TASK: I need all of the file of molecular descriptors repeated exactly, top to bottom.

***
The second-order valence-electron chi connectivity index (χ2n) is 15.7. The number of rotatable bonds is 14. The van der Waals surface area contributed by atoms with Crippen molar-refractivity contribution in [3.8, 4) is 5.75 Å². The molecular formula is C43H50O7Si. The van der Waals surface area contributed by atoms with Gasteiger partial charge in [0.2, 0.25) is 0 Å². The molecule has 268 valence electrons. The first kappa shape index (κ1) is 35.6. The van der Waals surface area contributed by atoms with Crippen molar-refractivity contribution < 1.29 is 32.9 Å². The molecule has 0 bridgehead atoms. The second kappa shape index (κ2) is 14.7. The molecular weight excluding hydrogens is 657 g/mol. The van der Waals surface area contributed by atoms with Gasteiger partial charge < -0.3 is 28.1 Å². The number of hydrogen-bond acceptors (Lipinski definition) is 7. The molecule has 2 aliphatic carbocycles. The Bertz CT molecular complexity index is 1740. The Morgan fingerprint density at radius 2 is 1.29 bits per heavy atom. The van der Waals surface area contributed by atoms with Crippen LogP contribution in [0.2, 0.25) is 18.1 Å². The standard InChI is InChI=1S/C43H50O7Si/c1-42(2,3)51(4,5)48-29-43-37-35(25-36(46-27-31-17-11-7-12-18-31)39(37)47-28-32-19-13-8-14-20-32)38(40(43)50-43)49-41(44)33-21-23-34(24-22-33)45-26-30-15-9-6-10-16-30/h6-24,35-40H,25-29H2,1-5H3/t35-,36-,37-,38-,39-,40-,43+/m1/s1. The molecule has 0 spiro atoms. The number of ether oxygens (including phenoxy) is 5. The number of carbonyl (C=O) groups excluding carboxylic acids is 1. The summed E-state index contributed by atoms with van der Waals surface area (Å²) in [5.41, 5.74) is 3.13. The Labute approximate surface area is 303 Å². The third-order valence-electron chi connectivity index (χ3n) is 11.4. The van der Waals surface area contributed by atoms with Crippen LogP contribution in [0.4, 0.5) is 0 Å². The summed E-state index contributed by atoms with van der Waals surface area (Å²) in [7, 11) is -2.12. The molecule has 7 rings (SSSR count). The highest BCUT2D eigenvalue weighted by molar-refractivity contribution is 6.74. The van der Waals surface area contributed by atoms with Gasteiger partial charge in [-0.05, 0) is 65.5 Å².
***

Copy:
The second-order valence-electron chi connectivity index (χ2n) is 15.7. The number of rotatable bonds is 14. The van der Waals surface area contributed by atoms with Crippen molar-refractivity contribution in [3.8, 4) is 5.75 Å². The molecular formula is C43H50O7Si. The van der Waals surface area contributed by atoms with Gasteiger partial charge in [0.2, 0.25) is 0 Å². The molecule has 268 valence electrons. The first kappa shape index (κ1) is 35.6. The van der Waals surface area contributed by atoms with Crippen molar-refractivity contribution < 1.29 is 32.9 Å². The molecule has 0 bridgehead atoms. The second kappa shape index (κ2) is 14.7. The molecular weight excluding hydrogens is 657 g/mol. The van der Waals surface area contributed by atoms with Gasteiger partial charge < -0.3 is 28.1 Å². The number of hydrogen-bond acceptors (Lipinski definition) is 7. The molecule has 2 aliphatic carbocycles. The Bertz CT molecular complexity index is 1740. The Morgan fingerprint density at radius 2 is 1.29 bits per heavy atom. The van der Waals surface area contributed by atoms with Crippen LogP contribution in [0.2, 0.25) is 18.1 Å². The standard InChI is InChI=1S/C43H50O7Si/c1-42(2,3)51(4,5)48-29-43-37-35(25-36(46-27-31-17-11-7-12-18-31)39(37)47-28-32-19-13-8-14-20-32)38(40(43)50-43)49-41(44)33-21-23-34(24-22-33)45-26-30-15-9-6-10-16-30/h6-24,35-40H,25-29H2,1-5H3/t35-,36-,37-,38-,39-,40-,43+/m1/s1. The molecule has 0 spiro atoms. The number of ether oxygens (including phenoxy) is 5. The number of carbonyl (C=O) groups excluding carboxylic acids is 1. The summed E-state index contributed by atoms with van der Waals surface area (Å²) in [5.41, 5.74) is 3.13. The Labute approximate surface area is 303 Å². The third-order valence-electron chi connectivity index (χ3n) is 11.4. The van der Waals surface area contributed by atoms with Crippen LogP contribution in [0.4, 0.5) is 0 Å². The summed E-state index contributed by atoms with van der Waals surface area (Å²) in [7, 11) is -2.12. The molecule has 7 rings (SSSR count). The highest BCUT2D eigenvalue weighted by molar-refractivity contribution is 6.74. The van der Waals surface area contributed by atoms with Gasteiger partial charge in [-0.05, 0) is 65.5 Å².